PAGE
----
Somewhat surprisingly, however, partner we-talk scores were not significantly correlated with scores on the adapted IOS as a measure of communal coping. Observational Measures Helgeson and colleagues were the first to develop a global observational measure of communal coping in a sample of couples in which one partner had type 2 diabetes. Research assistants observed videotaped interaction tasks in which the couples discussed a diabetes-related stressor and rated communal coping behavior for each partner.
The measure includes a single, global item with a five-point scale ranging from 1 low communal coping to 5 high communal coping. The measure instructs observers to rate the extent to which the patient or spouse views the current stressor as a joint problem based on a careful review of the whole interaction.
The scale demonstrated excellent interrater reliability, with intraclass correlation coefficients ICCs ranging from 0. Partner observational communal coping scores were significantly correlated with scores on the five-item communal coping self-report scale and with we-talk during individual coping-focused interviews, providing evidence of external validity.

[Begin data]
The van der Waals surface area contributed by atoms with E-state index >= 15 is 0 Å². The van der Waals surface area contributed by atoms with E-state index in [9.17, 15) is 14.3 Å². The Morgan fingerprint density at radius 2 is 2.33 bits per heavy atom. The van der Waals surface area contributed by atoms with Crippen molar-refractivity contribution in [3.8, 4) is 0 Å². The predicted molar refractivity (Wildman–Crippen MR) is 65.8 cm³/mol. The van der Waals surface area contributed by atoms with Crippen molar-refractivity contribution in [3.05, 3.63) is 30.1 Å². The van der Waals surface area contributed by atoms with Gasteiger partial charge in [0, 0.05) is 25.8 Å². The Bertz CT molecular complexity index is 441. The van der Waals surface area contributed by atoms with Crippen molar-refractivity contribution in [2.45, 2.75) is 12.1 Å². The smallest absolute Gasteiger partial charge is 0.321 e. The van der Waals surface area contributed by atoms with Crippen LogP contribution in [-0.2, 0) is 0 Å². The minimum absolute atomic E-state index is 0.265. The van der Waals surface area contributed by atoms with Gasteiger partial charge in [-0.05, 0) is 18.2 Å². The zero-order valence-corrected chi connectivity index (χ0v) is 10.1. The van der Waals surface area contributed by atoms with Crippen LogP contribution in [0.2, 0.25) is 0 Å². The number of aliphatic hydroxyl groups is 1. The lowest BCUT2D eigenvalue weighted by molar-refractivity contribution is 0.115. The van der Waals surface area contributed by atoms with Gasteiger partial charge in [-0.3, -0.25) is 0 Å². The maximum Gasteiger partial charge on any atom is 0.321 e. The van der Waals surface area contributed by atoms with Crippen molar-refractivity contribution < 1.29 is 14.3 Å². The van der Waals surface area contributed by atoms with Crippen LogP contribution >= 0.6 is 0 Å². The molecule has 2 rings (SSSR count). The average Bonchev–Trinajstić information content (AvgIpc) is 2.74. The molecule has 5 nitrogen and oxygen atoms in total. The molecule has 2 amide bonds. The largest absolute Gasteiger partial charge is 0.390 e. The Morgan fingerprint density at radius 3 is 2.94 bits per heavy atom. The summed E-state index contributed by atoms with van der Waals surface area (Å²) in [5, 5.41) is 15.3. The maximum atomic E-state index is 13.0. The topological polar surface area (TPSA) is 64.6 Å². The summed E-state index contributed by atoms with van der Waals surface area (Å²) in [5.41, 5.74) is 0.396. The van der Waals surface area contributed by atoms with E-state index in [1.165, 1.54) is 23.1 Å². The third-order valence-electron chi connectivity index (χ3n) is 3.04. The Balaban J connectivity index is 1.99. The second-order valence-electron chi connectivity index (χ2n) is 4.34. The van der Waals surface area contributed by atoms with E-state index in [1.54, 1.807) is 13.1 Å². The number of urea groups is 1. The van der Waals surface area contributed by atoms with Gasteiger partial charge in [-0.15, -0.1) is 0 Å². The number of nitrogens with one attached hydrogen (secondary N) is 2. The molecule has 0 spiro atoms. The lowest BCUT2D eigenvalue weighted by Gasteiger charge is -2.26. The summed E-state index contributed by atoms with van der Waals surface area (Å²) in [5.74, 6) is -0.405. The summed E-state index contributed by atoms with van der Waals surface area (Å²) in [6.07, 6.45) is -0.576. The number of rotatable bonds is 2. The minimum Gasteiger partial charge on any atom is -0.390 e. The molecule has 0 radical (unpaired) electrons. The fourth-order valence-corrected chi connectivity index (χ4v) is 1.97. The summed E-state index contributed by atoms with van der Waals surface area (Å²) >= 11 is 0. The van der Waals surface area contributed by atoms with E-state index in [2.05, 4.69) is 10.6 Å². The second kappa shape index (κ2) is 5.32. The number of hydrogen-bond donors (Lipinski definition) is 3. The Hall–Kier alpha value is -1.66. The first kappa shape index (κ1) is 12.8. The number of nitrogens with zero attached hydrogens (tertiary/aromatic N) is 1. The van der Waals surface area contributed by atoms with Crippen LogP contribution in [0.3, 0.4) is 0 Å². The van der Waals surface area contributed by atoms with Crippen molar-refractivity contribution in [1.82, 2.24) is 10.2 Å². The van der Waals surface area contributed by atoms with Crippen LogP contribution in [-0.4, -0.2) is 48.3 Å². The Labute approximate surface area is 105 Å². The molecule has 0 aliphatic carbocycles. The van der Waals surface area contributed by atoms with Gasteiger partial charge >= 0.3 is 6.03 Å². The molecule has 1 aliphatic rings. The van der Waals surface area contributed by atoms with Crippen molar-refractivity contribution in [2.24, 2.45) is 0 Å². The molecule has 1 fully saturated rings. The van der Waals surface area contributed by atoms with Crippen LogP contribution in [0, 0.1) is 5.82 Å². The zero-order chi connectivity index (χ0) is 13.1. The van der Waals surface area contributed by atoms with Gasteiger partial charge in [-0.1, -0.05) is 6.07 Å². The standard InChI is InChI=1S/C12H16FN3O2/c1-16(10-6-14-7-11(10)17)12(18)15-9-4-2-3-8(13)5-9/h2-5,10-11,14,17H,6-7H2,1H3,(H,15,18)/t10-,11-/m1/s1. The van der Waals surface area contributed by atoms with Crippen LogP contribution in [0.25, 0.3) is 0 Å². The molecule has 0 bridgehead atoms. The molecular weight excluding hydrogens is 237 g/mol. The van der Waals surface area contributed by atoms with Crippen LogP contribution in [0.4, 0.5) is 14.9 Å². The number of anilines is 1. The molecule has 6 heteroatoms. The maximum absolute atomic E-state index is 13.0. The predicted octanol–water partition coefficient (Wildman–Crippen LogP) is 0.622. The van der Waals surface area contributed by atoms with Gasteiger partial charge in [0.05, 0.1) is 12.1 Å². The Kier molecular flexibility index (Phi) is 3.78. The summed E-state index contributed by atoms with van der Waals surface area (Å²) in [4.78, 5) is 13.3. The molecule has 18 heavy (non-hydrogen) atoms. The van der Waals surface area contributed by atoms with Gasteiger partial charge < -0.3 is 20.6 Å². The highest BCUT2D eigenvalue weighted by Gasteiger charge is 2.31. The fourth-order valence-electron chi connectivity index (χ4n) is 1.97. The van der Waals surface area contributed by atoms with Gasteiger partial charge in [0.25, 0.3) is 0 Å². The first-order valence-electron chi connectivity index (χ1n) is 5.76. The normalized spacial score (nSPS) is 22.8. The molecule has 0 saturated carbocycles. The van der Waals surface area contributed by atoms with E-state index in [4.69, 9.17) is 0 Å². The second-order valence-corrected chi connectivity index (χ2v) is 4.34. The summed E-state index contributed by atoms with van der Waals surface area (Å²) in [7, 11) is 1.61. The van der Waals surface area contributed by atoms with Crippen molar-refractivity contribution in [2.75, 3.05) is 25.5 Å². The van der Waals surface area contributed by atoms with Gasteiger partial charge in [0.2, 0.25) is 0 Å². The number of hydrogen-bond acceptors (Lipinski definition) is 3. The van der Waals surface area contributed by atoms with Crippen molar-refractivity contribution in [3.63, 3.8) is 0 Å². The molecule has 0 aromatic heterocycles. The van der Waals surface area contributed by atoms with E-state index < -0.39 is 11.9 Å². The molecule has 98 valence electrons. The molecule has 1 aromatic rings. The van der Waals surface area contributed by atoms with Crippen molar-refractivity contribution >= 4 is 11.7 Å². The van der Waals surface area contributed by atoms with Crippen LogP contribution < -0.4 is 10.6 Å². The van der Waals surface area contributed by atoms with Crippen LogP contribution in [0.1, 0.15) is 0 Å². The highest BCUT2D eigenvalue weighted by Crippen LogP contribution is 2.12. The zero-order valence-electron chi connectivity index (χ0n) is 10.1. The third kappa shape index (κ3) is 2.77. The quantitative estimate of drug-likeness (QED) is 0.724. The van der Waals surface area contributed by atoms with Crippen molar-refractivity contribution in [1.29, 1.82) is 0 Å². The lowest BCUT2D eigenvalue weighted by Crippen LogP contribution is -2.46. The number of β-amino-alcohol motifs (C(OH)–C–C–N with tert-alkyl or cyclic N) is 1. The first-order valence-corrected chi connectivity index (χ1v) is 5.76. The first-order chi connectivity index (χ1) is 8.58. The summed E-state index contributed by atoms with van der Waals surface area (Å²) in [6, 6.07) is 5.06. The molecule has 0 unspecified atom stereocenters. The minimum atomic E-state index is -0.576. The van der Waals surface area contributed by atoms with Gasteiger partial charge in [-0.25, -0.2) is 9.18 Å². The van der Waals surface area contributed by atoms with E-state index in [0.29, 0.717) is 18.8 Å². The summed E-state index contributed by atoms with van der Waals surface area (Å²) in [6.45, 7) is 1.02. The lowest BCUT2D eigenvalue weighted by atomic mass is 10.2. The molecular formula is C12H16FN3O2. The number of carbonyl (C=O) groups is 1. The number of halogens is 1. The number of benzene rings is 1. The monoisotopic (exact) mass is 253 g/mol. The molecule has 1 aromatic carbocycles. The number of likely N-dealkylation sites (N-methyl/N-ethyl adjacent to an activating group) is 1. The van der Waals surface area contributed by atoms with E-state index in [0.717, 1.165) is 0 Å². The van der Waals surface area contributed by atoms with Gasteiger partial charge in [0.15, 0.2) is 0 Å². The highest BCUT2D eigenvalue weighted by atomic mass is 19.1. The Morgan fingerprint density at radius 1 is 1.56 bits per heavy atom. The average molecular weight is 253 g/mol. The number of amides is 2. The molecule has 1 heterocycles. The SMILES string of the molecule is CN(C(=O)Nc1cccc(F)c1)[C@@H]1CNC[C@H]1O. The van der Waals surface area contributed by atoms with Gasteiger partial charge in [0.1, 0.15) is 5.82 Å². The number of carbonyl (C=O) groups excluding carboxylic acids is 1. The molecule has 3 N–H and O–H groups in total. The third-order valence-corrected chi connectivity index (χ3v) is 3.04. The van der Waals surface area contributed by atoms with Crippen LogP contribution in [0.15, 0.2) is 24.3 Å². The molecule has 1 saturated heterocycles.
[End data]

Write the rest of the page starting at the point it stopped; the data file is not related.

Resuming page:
Recently, Rentscher and colleagues developed an expanded, four-item observational measure of communal coping designed to capture therapeutic change processes in a study of 56 couples participating in couple-focused interventions for health problems. The measure is comprised of four items that assess the shared appraisal dimension e. The scale demonstrated strong interrater reliability across the 1-min segments ICCs ranged from 0. Partner observational communal coping scores were significantly correlated with we-talk during the therapy sessions, providing evidence of external validity.
In a sample of couples coping with diabetes, Van Vleet and Helgeson investigated associations between the five-item communal coping scale and relationship functioning within an actor-partner interdependence model APIM. In a separate analysis with this sample, patient reports of communal coping were also significantly associated with diabetes self-care e.
Follow-up analyses revealed that active we-talk we vs. Finally, in a recent study of 70 couples coping with diabetes, spouse we-talk was associated with less patient psychological distress and greater diabetes self-care e. All FG and interviews were recorded in audio format, and subsequently verbatim transcribed. The data collection stopped when saturation of information was reached.